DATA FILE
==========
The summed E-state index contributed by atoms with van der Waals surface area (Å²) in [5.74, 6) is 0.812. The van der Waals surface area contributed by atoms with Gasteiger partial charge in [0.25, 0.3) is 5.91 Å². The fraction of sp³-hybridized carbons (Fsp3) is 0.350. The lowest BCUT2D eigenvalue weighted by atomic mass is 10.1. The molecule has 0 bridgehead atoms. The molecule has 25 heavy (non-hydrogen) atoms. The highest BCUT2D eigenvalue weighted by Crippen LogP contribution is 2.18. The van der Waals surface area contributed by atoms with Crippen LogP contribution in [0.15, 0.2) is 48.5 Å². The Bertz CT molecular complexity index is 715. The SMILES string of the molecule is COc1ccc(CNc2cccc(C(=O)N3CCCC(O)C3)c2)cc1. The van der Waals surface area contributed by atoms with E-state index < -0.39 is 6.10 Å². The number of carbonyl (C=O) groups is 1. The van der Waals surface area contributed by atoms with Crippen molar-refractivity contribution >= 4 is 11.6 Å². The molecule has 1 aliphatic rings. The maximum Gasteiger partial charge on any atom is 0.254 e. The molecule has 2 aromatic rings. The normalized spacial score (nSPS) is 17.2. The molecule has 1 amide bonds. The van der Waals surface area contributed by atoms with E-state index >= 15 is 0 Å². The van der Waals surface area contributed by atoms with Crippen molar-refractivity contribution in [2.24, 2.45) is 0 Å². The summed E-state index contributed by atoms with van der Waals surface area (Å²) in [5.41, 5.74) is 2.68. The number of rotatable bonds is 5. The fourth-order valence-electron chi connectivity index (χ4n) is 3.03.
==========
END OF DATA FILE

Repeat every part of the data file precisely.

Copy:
The summed E-state index contributed by atoms with van der Waals surface area (Å²) in [5.74, 6) is 0.812. The van der Waals surface area contributed by atoms with Gasteiger partial charge in [0.25, 0.3) is 5.91 Å². The fraction of sp³-hybridized carbons (Fsp3) is 0.350. The lowest BCUT2D eigenvalue weighted by atomic mass is 10.1. The molecule has 0 bridgehead atoms. The molecule has 25 heavy (non-hydrogen) atoms. The highest BCUT2D eigenvalue weighted by Crippen LogP contribution is 2.18. The van der Waals surface area contributed by atoms with Crippen LogP contribution in [0.15, 0.2) is 48.5 Å². The Bertz CT molecular complexity index is 715. The SMILES string of the molecule is COc1ccc(CNc2cccc(C(=O)N3CCCC(O)C3)c2)cc1. The van der Waals surface area contributed by atoms with E-state index < -0.39 is 6.10 Å². The number of carbonyl (C=O) groups is 1. The van der Waals surface area contributed by atoms with Crippen molar-refractivity contribution >= 4 is 11.6 Å². The molecule has 1 aliphatic rings. The maximum Gasteiger partial charge on any atom is 0.254 e. The molecule has 2 aromatic rings. The normalized spacial score (nSPS) is 17.2. The molecule has 1 amide bonds. The van der Waals surface area contributed by atoms with E-state index >= 15 is 0 Å². The van der Waals surface area contributed by atoms with Crippen molar-refractivity contribution in [2.24, 2.45) is 0 Å². The summed E-state index contributed by atoms with van der Waals surface area (Å²) in [5.41, 5.74) is 2.68. The number of rotatable bonds is 5. The fourth-order valence-electron chi connectivity index (χ4n) is 3.03.